The Bull Run Begins…
Prior to last week, the stock market was concerned about the looming fiscal cliff, with the Dow losing 1,070 points, or 8 percent over the last two months, and some sectors like utilities and other high-dividend stocks, down 11 to 18 percent.
The markets clearly viewed the election results in a negative light by selling off 6.3 percent in eight trading sessions. Obama's victory guarantees higher taxes going forward. Therefore, many people are rebalancing their portfolios to take advantage of the tax laws as they stand in 2012. That answers some of why the decline occurred.
However, commercial traders greeted the sell-off in the markets with open arms. (Commercial Traders describes traders that use the futures market primarily to hedge their business activities.) Commercial Traders in the Nasdaq and Dow Jones were major buyers, doubling their net long position in the Nasdaq and increasing their position in the Dow Jones by more than 50 percent! The major surge in commercial buying has pushed momentum back in favor of the bulls.
And heading into this week the market rallied sharply, the Dow up 3.2 percent last week alone, reflecting mounting confidence that politicians are coming to their senses and will succeed in hammering out a compromise that will either resolve the fiscal cliff threat, or more probably succeed in kicking it down the road to next summer.
So the market has been able to pay more attention to the economic reports. And it has additional support factors at this time.
The market is now in its favorable season; the winter months, where over the long-term it tends to make most of its gains each year!
There are also signs that corporate managements have become believers again. Corporate insiders, who have been selling heavily, seem to have returned to the buy side. According to Vickers Insider Report, near the market high in September insiders were selling heavily into the market strength, with the insider sell-to-buy ratio just about double its average sell ratio of the last ten years. But last week insiders had moved sharply to the buy side again, the sell-to buy ratio dropping to less than half its long-term average.
That seems to also tie in with investor sentiment as measured by the weekly poll of its members by the American Association of Individual Investors (AAII), which is considered to be a ‘contrary’ indicator. That is, unlike corporate insiders, who tend to be bearish and selling at rally tops, and bullish and buying at correction bottoms, individual investors tend to have ‘contrary’ sentiment, very bullish at rally tops, and bearish at correction bottoms. This is one of the primary reasons that it is more accurate to follow the commercial traders, rather than the small speculators.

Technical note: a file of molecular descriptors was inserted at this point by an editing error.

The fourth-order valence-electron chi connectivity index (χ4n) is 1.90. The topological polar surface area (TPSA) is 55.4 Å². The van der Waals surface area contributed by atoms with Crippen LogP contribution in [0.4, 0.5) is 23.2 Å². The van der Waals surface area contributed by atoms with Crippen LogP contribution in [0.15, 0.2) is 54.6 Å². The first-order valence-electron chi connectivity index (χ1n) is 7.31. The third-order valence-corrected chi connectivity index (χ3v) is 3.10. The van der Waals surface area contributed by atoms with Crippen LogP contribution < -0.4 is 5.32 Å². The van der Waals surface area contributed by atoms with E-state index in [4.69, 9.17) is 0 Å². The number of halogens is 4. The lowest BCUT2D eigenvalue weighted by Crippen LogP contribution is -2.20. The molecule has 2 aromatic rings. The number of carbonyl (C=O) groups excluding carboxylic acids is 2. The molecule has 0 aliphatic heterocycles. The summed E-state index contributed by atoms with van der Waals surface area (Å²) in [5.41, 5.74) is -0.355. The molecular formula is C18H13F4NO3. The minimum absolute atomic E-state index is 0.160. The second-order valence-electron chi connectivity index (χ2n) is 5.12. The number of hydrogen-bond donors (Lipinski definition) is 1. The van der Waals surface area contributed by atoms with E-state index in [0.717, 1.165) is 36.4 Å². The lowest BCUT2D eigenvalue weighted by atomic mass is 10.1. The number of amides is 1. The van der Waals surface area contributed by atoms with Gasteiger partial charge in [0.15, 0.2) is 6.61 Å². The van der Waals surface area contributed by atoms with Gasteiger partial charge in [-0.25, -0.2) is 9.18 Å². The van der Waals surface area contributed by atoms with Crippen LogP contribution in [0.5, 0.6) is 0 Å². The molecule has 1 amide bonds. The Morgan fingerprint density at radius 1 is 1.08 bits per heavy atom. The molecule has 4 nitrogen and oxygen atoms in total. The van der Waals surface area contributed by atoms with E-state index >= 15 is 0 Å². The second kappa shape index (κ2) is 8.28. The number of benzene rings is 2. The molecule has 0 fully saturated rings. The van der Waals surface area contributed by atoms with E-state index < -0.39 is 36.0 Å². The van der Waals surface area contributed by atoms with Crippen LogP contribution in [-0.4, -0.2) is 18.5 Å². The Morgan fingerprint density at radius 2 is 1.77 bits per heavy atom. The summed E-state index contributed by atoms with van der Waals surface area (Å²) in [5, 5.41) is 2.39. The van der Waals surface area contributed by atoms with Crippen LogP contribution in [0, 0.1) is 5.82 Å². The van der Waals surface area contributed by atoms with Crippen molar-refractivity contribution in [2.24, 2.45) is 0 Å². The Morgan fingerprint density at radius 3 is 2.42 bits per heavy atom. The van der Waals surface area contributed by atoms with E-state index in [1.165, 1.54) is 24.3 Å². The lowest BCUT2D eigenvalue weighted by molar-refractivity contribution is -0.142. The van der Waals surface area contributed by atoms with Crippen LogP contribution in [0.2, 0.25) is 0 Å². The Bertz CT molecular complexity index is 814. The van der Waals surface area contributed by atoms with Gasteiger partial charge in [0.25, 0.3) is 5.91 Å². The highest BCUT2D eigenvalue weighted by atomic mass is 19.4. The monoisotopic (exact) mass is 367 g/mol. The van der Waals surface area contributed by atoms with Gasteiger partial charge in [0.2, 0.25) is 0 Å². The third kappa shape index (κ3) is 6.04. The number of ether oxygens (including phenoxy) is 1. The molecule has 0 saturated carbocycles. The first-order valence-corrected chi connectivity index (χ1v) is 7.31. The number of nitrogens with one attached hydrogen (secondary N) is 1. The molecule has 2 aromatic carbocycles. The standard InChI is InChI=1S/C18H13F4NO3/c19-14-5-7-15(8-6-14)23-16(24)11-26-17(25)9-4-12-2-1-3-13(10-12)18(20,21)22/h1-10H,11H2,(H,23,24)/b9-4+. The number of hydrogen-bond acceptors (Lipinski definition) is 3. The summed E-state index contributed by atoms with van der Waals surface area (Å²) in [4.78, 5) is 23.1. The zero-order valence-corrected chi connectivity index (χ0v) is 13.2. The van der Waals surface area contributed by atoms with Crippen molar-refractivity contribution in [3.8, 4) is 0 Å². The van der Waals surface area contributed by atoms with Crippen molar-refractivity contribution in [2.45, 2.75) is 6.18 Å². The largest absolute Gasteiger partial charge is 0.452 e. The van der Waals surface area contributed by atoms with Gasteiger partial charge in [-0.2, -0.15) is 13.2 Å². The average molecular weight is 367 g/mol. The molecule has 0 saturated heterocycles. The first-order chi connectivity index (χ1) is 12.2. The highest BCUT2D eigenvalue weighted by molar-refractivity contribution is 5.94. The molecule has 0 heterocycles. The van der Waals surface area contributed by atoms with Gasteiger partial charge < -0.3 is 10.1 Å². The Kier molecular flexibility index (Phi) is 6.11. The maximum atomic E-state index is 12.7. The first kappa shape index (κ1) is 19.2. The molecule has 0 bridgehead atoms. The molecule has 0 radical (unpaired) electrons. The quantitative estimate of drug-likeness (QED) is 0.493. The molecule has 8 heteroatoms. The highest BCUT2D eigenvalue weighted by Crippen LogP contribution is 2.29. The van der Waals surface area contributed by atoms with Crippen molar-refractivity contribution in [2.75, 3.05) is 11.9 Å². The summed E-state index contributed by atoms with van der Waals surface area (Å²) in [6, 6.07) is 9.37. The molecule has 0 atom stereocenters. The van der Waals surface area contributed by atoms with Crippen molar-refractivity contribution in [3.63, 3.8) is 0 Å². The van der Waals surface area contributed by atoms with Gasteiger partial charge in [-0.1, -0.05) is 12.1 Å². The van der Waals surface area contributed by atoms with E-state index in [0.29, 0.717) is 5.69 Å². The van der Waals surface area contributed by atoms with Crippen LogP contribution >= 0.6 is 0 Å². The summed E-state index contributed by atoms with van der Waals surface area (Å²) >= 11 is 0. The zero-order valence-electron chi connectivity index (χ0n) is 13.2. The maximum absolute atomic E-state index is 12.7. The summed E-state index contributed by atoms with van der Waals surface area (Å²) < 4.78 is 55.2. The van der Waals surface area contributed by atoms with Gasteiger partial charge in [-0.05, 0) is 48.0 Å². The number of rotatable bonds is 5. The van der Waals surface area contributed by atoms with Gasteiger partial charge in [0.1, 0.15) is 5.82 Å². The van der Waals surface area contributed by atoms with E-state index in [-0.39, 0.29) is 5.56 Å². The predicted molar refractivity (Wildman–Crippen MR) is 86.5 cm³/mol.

For instance, as the correction from the mid-September top accelerated to the downside, the AAII poll reached a level of 48 percent bearish on November 11, just over two weeks ago. That was just days before last week’s rally began. The last time the AAII poll was 48 percent bearish was on September 22 of 2011 (last year), just as the big rally of October to May got underway last winter and saw the Dow climb from 10,500 to over 13,200!
Technically speaking, there are two key points. First of all, the two month sell-off we have experienced pushed us to a new three month low. Secondly, the bullish reversal the market pulled on November 16th provided indication of a major rejection of that low. The rally on November 19th was so strong that 90 percent of roughly 2,800 stocks traded on the NYSE closed higher. That kind of rally provides a statistically valid bottoming signal. Merrill Lynch was the first to capitalize on the statistical relevance stating that since 2006 there have been 1,733 trading days and this type of day has been observed only 62 times. The relevant pattern is that we should pause for a couple of days before resuming our climb through the 10, 20, 30 and 65 day moving averages.
One last piece of evidence of the rejection of the new three-month low made on November 16th is that the market immediately opened 0.5 percent higher and continued to climb another 1.5 percent for the day. The strong rally off the multi month low has only occurred 9 times since the Daily Sentiment Report has been tracking this and their research shows 7 of the 9 led to multi week bull runs. The two that didn't pan out were both in the months following the tragic events of September 11th.
The U.S. economy can’t offset deteriorating global economies for the long-term, and may run into problems of its own next year. But it looks like a window of opportunity exists for a typical favorable winter season rally to next spring, and for our members, this could be the beginning of some very strong potential returns ahead.